View Larger MapThis map shows the two possible locations for a Nuclear Power Plant near Peace River Alberta.Bruce Power is looking at an alternative site for a proposed nuclear power plant near Peace River Alberta.- Advertisement -The new site is located about 30 km north of the Town of Peace River. Bruce Power is still considering the original Lac Cardinal site about 30 km west of the town. The company, which is a joint venture of uranium giant Cameco Corp. and TransCanada Corp., said it plans to study both areas before making a final decision early next year.Once the site is chosen, Bruce Power would begin a preliminary design of the plant before presenting its plan to Alberta regulators and the Canadian Nuclear Safety Commission. Bruce Power operates six Candu reactors at its electricity generating stations about 250 km northwest of Toronto.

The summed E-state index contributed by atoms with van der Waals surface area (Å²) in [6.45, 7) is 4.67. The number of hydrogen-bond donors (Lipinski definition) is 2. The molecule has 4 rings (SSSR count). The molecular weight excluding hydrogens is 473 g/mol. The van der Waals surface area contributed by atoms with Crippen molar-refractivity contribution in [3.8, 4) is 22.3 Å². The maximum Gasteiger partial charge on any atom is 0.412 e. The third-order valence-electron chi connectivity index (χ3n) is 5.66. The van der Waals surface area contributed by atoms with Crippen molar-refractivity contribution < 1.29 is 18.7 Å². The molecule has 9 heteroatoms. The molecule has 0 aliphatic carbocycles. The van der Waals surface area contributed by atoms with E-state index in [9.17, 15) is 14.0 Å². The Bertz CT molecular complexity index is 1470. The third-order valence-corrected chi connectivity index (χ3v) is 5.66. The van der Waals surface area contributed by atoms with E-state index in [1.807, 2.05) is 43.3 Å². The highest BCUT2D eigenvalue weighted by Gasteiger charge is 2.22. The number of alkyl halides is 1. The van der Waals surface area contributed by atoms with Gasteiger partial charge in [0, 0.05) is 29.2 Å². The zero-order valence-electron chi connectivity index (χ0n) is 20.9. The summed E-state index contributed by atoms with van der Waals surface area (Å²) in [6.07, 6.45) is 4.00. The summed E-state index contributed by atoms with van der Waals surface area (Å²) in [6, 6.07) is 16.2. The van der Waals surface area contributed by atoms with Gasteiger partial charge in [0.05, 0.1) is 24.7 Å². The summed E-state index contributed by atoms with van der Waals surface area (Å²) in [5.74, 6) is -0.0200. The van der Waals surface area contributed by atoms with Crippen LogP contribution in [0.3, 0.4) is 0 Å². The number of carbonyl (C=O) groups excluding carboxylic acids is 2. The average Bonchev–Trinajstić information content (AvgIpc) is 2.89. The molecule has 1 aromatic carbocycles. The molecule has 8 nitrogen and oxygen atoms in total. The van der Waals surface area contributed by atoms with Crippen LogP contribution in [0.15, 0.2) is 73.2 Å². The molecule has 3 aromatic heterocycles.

The Canadian Press In a Facebook post Monday, Kenney corrected Legault on his history and took him to task for opposing new pipelines while his province benefits from Alberta’s oil and gas wealth.“If Ottawa and other provinces want to benefit from Alberta’s resources, then they must not oppose the transport and sale of those resources,” he wrote. QUEBEC — Alberta Premier Jason Kenney shot back at his Quebec counterpart Monday, saying Francois Legault does not understand the history of equalization.On Sunday, Legault defended equalization against criticism from Alberta, saying the program was part of the “original deal” when Quebec entered Confederation in 1867.Kenney pointed out that the first equalization system was introduced in 1957, and the principle of equalization was included in the Constitution in 1982.- Advertisement -Legault had said Quebec, which received $13.1 billion in equalization payments in 2019, has a right to equalization, and no province can unilaterally change the formula under which Ottawa distributes the money.He acknowledged that other premiers, whose provinces are running budget deficits, expressed unhappiness at last month’s premiers’ conference in Saskatoon.“There is something I don’t like,” Legault said. “There are premiers of rich provinces who look at Quebec and say: ‘We are sending you a big cheque. We’d rather keep the money here.’ ”Advertisement